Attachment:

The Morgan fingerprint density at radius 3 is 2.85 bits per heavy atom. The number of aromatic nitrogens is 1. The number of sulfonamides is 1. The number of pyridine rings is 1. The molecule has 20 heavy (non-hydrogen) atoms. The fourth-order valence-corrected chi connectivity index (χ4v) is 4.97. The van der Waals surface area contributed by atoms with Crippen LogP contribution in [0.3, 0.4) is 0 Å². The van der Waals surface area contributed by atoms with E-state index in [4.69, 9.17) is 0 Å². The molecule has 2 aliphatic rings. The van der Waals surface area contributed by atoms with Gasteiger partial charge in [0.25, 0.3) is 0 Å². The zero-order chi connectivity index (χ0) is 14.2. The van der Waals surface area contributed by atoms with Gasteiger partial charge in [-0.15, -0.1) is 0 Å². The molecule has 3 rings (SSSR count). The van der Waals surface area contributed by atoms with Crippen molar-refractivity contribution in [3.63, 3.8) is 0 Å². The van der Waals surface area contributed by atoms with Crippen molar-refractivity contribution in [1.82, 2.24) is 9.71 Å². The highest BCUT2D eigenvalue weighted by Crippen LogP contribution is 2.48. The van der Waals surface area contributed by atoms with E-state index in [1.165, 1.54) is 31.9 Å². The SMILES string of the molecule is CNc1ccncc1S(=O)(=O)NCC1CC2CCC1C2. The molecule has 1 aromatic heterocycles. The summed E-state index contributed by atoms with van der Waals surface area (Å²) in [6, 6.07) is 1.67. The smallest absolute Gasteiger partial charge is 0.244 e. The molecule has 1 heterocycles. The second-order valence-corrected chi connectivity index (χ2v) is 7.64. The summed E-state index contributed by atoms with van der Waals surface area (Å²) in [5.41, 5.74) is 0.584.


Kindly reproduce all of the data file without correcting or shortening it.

The Morgan fingerprint density at radius 3 is 2.85 bits per heavy atom. The number of aromatic nitrogens is 1. The number of sulfonamides is 1. The number of pyridine rings is 1. The molecule has 20 heavy (non-hydrogen) atoms. The fourth-order valence-corrected chi connectivity index (χ4v) is 4.97. The van der Waals surface area contributed by atoms with Crippen LogP contribution in [0.3, 0.4) is 0 Å². The van der Waals surface area contributed by atoms with E-state index in [4.69, 9.17) is 0 Å². The molecule has 2 aliphatic rings. The van der Waals surface area contributed by atoms with Gasteiger partial charge in [0.25, 0.3) is 0 Å². The zero-order chi connectivity index (χ0) is 14.2. The van der Waals surface area contributed by atoms with Gasteiger partial charge in [-0.15, -0.1) is 0 Å². The molecule has 3 rings (SSSR count). The van der Waals surface area contributed by atoms with Crippen molar-refractivity contribution in [3.63, 3.8) is 0 Å². The van der Waals surface area contributed by atoms with Crippen molar-refractivity contribution in [1.82, 2.24) is 9.71 Å². The highest BCUT2D eigenvalue weighted by Crippen LogP contribution is 2.48. The van der Waals surface area contributed by atoms with E-state index in [1.165, 1.54) is 31.9 Å². The SMILES string of the molecule is CNc1ccncc1S(=O)(=O)NCC1CC2CCC1C2. The molecule has 1 aromatic heterocycles. The summed E-state index contributed by atoms with van der Waals surface area (Å²) in [6, 6.07) is 1.67. The smallest absolute Gasteiger partial charge is 0.244 e. The molecule has 1 heterocycles. The second-order valence-corrected chi connectivity index (χ2v) is 7.64. The summed E-state index contributed by atoms with van der Waals surface area (Å²) in [5.41, 5.74) is 0.584.